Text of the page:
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Natural gas drilling activity may continue to taper off but if
prices hold near current levels it is nearing the bottom.
In any case, we anticipate that the number of rigs targeting oil will
surpass gas rigs be fore the end of April. The great unknown is what
level of gas drilling is necessary to maintain production.
The dramatic increase in the number of of horizontal wells is a
structural change in the industry. A typical new horizontal well
produces far more than its vertical counterpart. However, the
production in these wells declines dramatically in some cases as much
as 80% in the first year. This makes production more difficult to
estimate from rig count. We are just beginning to have enough data.
we can not yet estimate with certainty the point at which rig count
will fall enough to bring supply and demand into balance and support
natural gas prices in the $4.00 - $5.00 range the evidence is that it
will come sometime this year. The market seems to agree with the
December futures price of natural gas on NYMEX near $5.00.
history is any guide lower drilling activity will cause the supply of
gas to fall below demand leading to a spike in prices. That will be
followed in a few months by a surge in drilling activity and eventually
and over-supply of gas. The over-supply will lead to a price collapse
and with falling prices lower drilling activity and eventually
production. Then the cycle will repeat. The length of these cycles
should range between 2-3 years.
for March 24, 2011
Light Sweet Crude
Oil NY Harbor
For the week of March 18, natural gas in storage was off 6
to the 5-year average withdrawal of 15 Bcf. That is a little bearish,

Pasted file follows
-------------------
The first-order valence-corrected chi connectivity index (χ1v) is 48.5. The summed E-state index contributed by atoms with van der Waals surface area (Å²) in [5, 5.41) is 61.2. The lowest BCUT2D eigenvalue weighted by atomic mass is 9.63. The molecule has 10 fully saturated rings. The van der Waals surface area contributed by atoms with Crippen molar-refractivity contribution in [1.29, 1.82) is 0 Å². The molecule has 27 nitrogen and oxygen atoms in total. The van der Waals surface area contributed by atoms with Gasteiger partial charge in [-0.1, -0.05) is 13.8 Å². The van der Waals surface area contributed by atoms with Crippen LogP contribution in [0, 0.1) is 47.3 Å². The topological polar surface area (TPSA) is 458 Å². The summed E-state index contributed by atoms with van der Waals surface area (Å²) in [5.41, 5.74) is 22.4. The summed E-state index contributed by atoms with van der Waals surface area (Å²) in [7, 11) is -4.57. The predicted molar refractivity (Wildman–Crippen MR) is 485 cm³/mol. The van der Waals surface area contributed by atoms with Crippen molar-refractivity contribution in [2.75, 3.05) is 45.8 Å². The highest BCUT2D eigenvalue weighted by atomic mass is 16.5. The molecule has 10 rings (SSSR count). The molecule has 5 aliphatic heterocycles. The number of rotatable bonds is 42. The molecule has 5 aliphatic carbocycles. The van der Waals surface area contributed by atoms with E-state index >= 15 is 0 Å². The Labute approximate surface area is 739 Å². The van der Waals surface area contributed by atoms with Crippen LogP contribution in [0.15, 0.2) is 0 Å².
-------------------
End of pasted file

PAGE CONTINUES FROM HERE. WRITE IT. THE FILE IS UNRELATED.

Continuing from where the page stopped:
but we are in for colder than normal weather in the East Consuming
Region through mid-April. This resulted in 1,612
working gas in storage, which is only 25 Bcf (1.6%) above the 5-year
average and 14 Bcf (0.9%) lower than last year.
The rate of withdrawal this heating season is 325 Bcf greater than the
are above the 5-year average on a national basis the Eastern Consuming
Region is not. This
week storage in the Eastern Consuming Region was down 22 Bcf compared
the normal withdrawal of 23 Bcf. Storage at 675 Bcf is 85 Bcf (11.2%)
below last year and 68 Bcf
(9.2%) above the 5-year average. The East doesn't need as
much gas in storage because of additional local supply from new shale
West Consuming Region had an injection of one Bcf which is average for
this time of year. With 222 Bcf in storage the West is 63
(22.1%) lower than last year and 22 Bcf (8.9%) lower than the 5-year
There was a 15 Bcf injection in the producing region which is 8 Bcf
above the 5-average of 7 Bcf. With 715 Bcf in storage, the
producing region is 134 Bcf (23.1%) above last year and 115 Bcf
above the 5-year average of 600.
Overall storage levels are slightly above normal, but on a regional level
the producing Region is quite high while the Eastern and Western
Consuming Regions are below normal. If storage levels in the producing
region fall below the 5-year average we will take it as a clear bullish
signal for gas prices.
If Cheniere Energy, Freeport LNG and others are allowed to build LNG
export terminals, the exposure to international markets should lift the
price here in the U.S.
Friday, March 18, 2010